Alright, that was a bit of a tough Summer. It started with my cat getting sick and requiring multiple ER trips to receive fuzzy diagnoses on the back of very not-cheap medical procedures and ended with me going to the ER for a maddening fever caused by an allergic reaction to an antibiotic. We’re both better! But damn, let’s hope this American Autumn is only slightly vicious. Here’s what I’ve been up to.
My reading energy comes in spurts and ebbs. I’ll go weeks without reading much outside of news periodicals and essays on classic sci-fi movies or whatever, then I’ll have a month where I’ll read a couple of prose books, then I’ll reacquire a steady habit of reading weekly comics for a string of months then fall off again. My level is on the low end now, basically catching up on the floppies, but I have a read few notable things recently, like the current run on Avengers by Jason Aaron and company.
Via some otherworldly flair, Aaron has become one of Marvel’s most crucial scribes, with notable works in just about every corner of the universe. If you’re familiar with his bibliography and general grind then what’s happening with Earth’s Mightiest Heroes makes perfect sense. It’s a mix of classic wrapped in ribbons of dread, oddity, humor, occult and meanness. So yes, very Jason Aaron. The writer, who boosted his career with works like Scalped and Wolverine, totally gets the pop aspect of a title like Avengers, and its need to appeal to a wide base. But he doesn’t skimp on the deeper Marvel lore. Yeah, you got Iron Man and Captain Marvel, but you also have Blade and Ghost Rider. It’s all tied together with Ed McGuinness (style) art, big and bouncy and fluent. The book’s true power is derived from the litany of villains, from the Winter Guard, to Dracula, Squadron Supreme and now, as of issue #33 (art Javier Garron and Jason Keith) the guardian of night travelers, Mr. Moon Knight. It’s a comic series that’s very easy to dismiss, commercial in every way, but it succeeds because of how the creative team and editorial play off of the mainstream expectations.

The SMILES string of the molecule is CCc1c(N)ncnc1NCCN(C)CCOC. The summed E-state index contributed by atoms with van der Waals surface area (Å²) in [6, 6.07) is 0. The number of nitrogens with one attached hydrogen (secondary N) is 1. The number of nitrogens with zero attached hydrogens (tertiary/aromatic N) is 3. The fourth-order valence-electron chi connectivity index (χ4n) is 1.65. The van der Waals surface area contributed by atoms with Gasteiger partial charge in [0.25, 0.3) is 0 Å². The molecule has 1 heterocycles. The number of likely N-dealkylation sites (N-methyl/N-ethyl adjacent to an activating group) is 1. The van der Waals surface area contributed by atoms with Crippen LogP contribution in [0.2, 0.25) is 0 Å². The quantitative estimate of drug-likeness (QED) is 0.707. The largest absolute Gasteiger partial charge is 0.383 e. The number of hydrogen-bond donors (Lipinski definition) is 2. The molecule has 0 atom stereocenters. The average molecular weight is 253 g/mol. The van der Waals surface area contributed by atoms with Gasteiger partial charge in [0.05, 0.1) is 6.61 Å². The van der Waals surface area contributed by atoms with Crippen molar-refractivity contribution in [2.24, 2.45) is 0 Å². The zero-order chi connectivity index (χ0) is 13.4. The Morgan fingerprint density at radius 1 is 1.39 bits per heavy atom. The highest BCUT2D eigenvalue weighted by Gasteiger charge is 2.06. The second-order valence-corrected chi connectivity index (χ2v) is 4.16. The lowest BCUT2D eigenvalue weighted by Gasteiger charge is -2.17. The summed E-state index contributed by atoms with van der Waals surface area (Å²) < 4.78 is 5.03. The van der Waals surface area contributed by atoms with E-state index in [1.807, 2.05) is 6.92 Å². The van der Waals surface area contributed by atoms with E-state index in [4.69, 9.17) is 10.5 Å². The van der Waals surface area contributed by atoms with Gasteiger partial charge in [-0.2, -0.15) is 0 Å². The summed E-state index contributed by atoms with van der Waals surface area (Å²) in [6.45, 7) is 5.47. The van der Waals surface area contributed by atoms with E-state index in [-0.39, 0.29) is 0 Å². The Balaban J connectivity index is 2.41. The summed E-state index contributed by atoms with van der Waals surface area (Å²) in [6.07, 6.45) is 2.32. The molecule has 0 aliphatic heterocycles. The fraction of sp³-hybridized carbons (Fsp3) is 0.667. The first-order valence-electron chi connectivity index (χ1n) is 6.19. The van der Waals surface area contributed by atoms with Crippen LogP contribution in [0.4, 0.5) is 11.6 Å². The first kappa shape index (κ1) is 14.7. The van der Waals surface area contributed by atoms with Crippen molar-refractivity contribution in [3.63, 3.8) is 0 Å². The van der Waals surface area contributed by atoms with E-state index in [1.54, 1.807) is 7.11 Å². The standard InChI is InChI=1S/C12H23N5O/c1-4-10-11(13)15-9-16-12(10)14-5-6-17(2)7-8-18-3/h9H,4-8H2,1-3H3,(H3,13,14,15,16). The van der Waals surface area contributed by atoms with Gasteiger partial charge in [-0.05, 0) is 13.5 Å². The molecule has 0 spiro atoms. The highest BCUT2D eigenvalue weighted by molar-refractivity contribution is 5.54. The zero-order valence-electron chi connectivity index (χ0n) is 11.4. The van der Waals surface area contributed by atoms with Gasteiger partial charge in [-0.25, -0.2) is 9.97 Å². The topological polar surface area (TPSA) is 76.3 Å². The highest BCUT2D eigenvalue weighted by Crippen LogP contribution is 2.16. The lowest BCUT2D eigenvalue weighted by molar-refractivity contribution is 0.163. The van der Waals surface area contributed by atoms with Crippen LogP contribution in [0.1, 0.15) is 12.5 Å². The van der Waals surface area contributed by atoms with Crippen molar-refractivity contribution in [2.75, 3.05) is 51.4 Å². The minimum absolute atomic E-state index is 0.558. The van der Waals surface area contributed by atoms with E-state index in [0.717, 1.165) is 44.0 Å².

I was reading Dr. Strange: Surgeon Supreme and was alarmed to find a eulogistic afterward on the final page of #6. I guess I’m not that surprised, Strange went like two decades without a title before this recent entended run that spanned multiple writers. Aaron, Donny Cates, and finally Waid. It’s definitely a neat era, with Aaron recalibrating Stephen to sync with the movie version, Cates having a short go with a lot of neat guest starts and Waid bringing it home by taking the character faaar away from home. I wobbled through a lot of the resurgence, I mean magic-based stories can be a little boring for me because plot can be overly bendy with lack of rules, but I really thought Waid’s efforts were generally delightful. Dr. Strange visiting alien planets, or trying to figure out how to kick Galactus out of Magic Town took a problematic character archetype and presented it with new challenges. This last arc, with Kev Walker, a vastly underrated talent who excels at doing the normative superhero thing and slamming it against eccentric characters and locales, brought a nice thrust and swerve. Ah well, that’s comics, I guess.
One of my all-time favorite horror comics unleashed a sequel in Nailbiter Returns. It’s just starting out, and I’m not sure I love what’s been done so far, but the general atmosphere of the plot and setting is kind of a guilty pleasure. You’re really not supposed to make light of murder in the way that the Josh Williamson and Mike Henderson do, but they navigate with a certain grace and guffaw that feels kind of like that friend that makes messed up jokes you can’t help but smirk at.
I watched Gemini Man (Ang Lee) last night and pretended it was a Deadshot movie.
For the first time in a long, long while I actually sat down and paid attention to Star Wars. It was sort of educational, as my eye for film, script and all that higher art jibber-jabber is more refined. The only thing I really have to say is that it cemented for me that The Force Awakens is one of the weakest entries in all of the canon, because not only does it mimic the plot, dialogue and scenery of Episode IV, it also employs the same relentless editing and pacing style. I’m not really all the down on the Sequel Trilogy, it’s just that you basically trace all its problems back to TFA.
Way back when, in the time of preteen, Eerie, Indiana was a show that absolutely delighted me. For much of my life, it’s occupated that ill-defined space in my mind of something I remember fondly but also not too well. There was a kid, his town was weird af and it was funny but also suspenseful and mysterious. I figured I’d never really get to understand why I liked it so much — who would have time to watch a children’s show from the ’90s, and how exactly would I watch it??